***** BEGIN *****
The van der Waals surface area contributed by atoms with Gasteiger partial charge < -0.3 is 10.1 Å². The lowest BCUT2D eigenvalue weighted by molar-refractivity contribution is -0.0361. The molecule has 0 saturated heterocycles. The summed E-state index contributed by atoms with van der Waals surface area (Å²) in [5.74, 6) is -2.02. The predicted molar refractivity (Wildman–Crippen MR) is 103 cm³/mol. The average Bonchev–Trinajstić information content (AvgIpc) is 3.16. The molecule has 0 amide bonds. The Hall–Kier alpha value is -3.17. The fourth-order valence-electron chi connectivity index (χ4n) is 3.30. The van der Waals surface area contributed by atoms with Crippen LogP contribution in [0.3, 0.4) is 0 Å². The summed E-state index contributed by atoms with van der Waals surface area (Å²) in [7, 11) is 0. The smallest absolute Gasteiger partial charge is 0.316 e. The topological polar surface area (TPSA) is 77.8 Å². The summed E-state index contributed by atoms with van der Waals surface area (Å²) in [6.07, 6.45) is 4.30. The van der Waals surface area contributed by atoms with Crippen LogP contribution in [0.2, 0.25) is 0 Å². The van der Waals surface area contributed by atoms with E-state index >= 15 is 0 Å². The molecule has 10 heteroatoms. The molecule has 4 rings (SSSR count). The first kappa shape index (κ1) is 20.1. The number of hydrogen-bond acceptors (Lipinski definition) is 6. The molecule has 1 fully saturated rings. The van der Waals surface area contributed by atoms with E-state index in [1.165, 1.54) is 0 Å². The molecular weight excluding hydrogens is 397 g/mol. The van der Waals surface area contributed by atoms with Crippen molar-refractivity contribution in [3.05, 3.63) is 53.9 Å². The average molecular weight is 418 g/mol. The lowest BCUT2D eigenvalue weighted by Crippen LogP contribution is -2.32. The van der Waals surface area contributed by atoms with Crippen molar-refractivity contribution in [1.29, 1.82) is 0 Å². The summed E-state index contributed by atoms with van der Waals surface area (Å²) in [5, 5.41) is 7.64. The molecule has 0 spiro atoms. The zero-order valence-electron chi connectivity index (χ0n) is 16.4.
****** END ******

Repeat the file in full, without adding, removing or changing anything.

The van der Waals surface area contributed by atoms with Gasteiger partial charge < -0.3 is 10.1 Å². The lowest BCUT2D eigenvalue weighted by molar-refractivity contribution is -0.0361. The molecule has 0 saturated heterocycles. The summed E-state index contributed by atoms with van der Waals surface area (Å²) in [5.74, 6) is -2.02. The predicted molar refractivity (Wildman–Crippen MR) is 103 cm³/mol. The average Bonchev–Trinajstić information content (AvgIpc) is 3.16. The molecule has 0 amide bonds. The Hall–Kier alpha value is -3.17. The fourth-order valence-electron chi connectivity index (χ4n) is 3.30. The van der Waals surface area contributed by atoms with Crippen LogP contribution in [0.3, 0.4) is 0 Å². The summed E-state index contributed by atoms with van der Waals surface area (Å²) in [7, 11) is 0. The smallest absolute Gasteiger partial charge is 0.316 e. The topological polar surface area (TPSA) is 77.8 Å². The summed E-state index contributed by atoms with van der Waals surface area (Å²) in [6.07, 6.45) is 4.30. The van der Waals surface area contributed by atoms with Crippen LogP contribution in [0.2, 0.25) is 0 Å². The van der Waals surface area contributed by atoms with E-state index >= 15 is 0 Å². The molecule has 10 heteroatoms. The molecule has 4 rings (SSSR count). The first kappa shape index (κ1) is 20.1. The number of hydrogen-bond acceptors (Lipinski definition) is 6. The molecule has 1 fully saturated rings. The van der Waals surface area contributed by atoms with E-state index in [1.165, 1.54) is 0 Å². The molecular weight excluding hydrogens is 397 g/mol. The van der Waals surface area contributed by atoms with Crippen molar-refractivity contribution in [3.05, 3.63) is 53.9 Å². The average molecular weight is 418 g/mol. The lowest BCUT2D eigenvalue weighted by Crippen LogP contribution is -2.32. The van der Waals surface area contributed by atoms with Crippen molar-refractivity contribution in [1.29, 1.82) is 0 Å². The summed E-state index contributed by atoms with van der Waals surface area (Å²) in [5, 5.41) is 7.64. The molecule has 0 spiro atoms. The zero-order valence-electron chi connectivity index (χ0n) is 16.4.